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Working From Home - Pros & Cons

FastCompany just publsihed an article that in part stated that "A new report from the Bureau of Labor Statistics indicates that part of the issue is that more people are working from home than ever before."

Are you part of that telecommuting community and how do you feel about it, not only for yourself, but other areas of the company?

Is it freeing you to be more productive or are you losing touch with the realities of your workforce, customers and vendors?

Answers

Janella Crum
Title: Consultant
Company: Tier One Services
(Consultant, Tier One Services) |

I am fortunate to be a part of the growing trend that works from home. I worked in the corporate world prior to having my kids and took a break from working to raise my babies before they became of school age. It has been an adjustment getting used to the modern technology that bridges those gaps of working from home vs. going into the office, however, working from home provides me the ability to have a balance of home and work life. Technology makes it easy to be connected all the time and that accessibility does make me check my email more often during off hours and doing work at night but that's ok I think. I get to do my work during my time and I am thankful to be a part of the company I work for that provides this kind of flexibility.

Anonymous User
Title: CFO
Company: Local Government Agency
(CFO, Local Government Agency) |

Yes. I get to do the 60 mile/day round trip commute. To say nothing of wasting three to four hours commuting to other locations for two hour meetings three or four days per month.

I could do much of my work from home. And, I do that whenever I can find an excuse. I have all the tools needed there via an internet VPN connection and a cellphone. However, it would be detrimental to my staff for me to not be present much of the time.

In my more than 30 years of management experience, I've been involved with the "work from home" situation a couple of times. There are only a small percentage of people with sufficient self discipline to do this effectively. And now, I'm not a theory X manager!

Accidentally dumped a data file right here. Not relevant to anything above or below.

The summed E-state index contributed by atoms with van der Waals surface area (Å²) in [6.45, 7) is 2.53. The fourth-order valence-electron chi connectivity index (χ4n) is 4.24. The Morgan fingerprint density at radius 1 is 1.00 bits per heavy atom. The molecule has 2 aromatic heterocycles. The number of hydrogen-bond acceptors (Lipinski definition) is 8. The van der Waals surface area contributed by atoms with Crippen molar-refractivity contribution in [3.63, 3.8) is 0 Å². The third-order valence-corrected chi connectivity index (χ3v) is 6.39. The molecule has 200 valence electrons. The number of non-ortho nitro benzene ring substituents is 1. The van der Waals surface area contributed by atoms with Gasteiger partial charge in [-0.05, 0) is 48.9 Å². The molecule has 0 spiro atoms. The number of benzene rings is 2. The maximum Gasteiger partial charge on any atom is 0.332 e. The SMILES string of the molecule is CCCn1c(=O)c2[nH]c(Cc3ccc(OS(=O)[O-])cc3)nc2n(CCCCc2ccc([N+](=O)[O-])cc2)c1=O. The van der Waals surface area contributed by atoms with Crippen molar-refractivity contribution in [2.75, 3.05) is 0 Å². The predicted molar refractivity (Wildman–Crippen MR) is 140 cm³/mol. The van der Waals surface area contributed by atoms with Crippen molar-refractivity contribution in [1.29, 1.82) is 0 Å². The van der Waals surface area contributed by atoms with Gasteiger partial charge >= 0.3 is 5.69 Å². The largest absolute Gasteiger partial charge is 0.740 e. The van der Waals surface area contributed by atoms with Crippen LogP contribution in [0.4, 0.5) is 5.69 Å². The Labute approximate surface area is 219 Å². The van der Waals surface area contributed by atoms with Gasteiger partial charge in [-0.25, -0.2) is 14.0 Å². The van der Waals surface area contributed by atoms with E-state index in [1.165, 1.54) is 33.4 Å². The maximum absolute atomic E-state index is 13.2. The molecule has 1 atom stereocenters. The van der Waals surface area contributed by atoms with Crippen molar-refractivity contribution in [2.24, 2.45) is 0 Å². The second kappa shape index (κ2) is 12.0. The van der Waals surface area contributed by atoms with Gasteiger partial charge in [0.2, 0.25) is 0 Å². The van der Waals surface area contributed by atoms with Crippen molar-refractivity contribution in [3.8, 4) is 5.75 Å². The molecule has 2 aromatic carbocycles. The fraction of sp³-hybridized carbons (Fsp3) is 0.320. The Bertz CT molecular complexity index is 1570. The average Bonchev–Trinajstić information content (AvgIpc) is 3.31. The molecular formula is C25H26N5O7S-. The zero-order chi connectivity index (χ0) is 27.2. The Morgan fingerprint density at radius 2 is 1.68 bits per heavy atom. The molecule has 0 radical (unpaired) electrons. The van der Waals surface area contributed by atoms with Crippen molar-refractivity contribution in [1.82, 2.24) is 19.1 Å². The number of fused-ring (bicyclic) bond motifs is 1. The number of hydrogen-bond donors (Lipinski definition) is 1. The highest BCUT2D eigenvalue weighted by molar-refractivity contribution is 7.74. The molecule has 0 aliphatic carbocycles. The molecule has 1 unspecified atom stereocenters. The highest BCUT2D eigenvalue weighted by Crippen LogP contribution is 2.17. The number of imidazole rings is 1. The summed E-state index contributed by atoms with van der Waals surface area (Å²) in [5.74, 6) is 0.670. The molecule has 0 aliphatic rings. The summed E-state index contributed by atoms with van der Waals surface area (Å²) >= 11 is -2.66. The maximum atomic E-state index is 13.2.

I know of one fortune 200 company that went as far as subsidizing sales and customer service related employees into setting up home offices and minimizing their time in headquarters downtown. Their motivation was two fold: 1) You should be out in the field with our customers, not sitting in a downtown office and; 2) It cost considerably less to help them equip a home office than it does to provide office space in the headquarters building at more than $8/sq ft/month downtown. Such office space can cost almost as much as the employee occupying it each year!

But, some folks still think it's important to be able to list your address as

XXXX Main Street
Well Known City, Special State

:-)

Topic Expert
Wayne Spivak
Title: President & CFO
Company: SBAConsulting.com
LinkedIn Profile
(President & CFO, SBAConsulting.com) |

That's why the "rent an office" concept, whether an actual room, access to a room or just an address has taken off.

Silly waste of money 75% of the time.

Anonymous
(Senior Manager, Outsourced Financial Services) |

I am fortunate to work for a company that encourages flexible working arrangements. Here are some thoughts regarding my experience:

1. Technology today makes it very easy to do this in a professional manner. I have a soft phone, VPN connection, ability to do video conferences and share documents for effective collaboration. This enables me to appear as though I am working from a traditional "brick and mortar" office environment.

2. Working from home and avoiding a 2 hour daily commute makes me more productive.

3. Our corporate offices are an open work space environment. I find that environment distracting and less effective in many ways, especially for phone and/or video conference.

4. While I believe that most functions (including management functions) can be effectively performed remotely, a periodic in office presence is still indicated due to the habits and expectations of many people.

5. I do find that staff, management and peers are more likely to consult with me when I am in the office vs. when I am working remotely. Some of this is cultural in nature and I believe will change as businesses embrace a remote workforce.

6. There are some functions that are most effective in person and flexibility in that regard is critical to success.

7. Working remotely is not right for every person, whether due to ability to maintain work focus or socialization needs.

Anonymous
(President and CEO MobileAccountantAZ) |

I work from home but it's with my own accounting services business. My day is get out of bed whenever I wake up which is usually by 6 AM at the latest anyway... make coffee.... go to the sun room and watch some news while checking my phone and tablet.... hit my home office, reply to emails, check LinkedIn, check Facebook, update clients files... at the pool by noon :) Once every other week I might have an appt that takes me out of the house but that's actually a nice break for me to get out and about and see some of my clients. I can travel cross country when I want (which is usually a couple times a year) and my clients usually never know I am not at my home office unless I tell them so they'll know my days of flying and I won't be able to reply to emails or calls while in the air. I also never take appts before 10 am or after 3 pm so I can avoid rush hour. Been this way for 7 years now and I have had a few job offers that were very tempting with extremely good pay and benefits but when I weigh the drive time and the aggravation of dealing with people every day it's a no brainer. I can actually work longer than I had planned to over my official retirement at least part time

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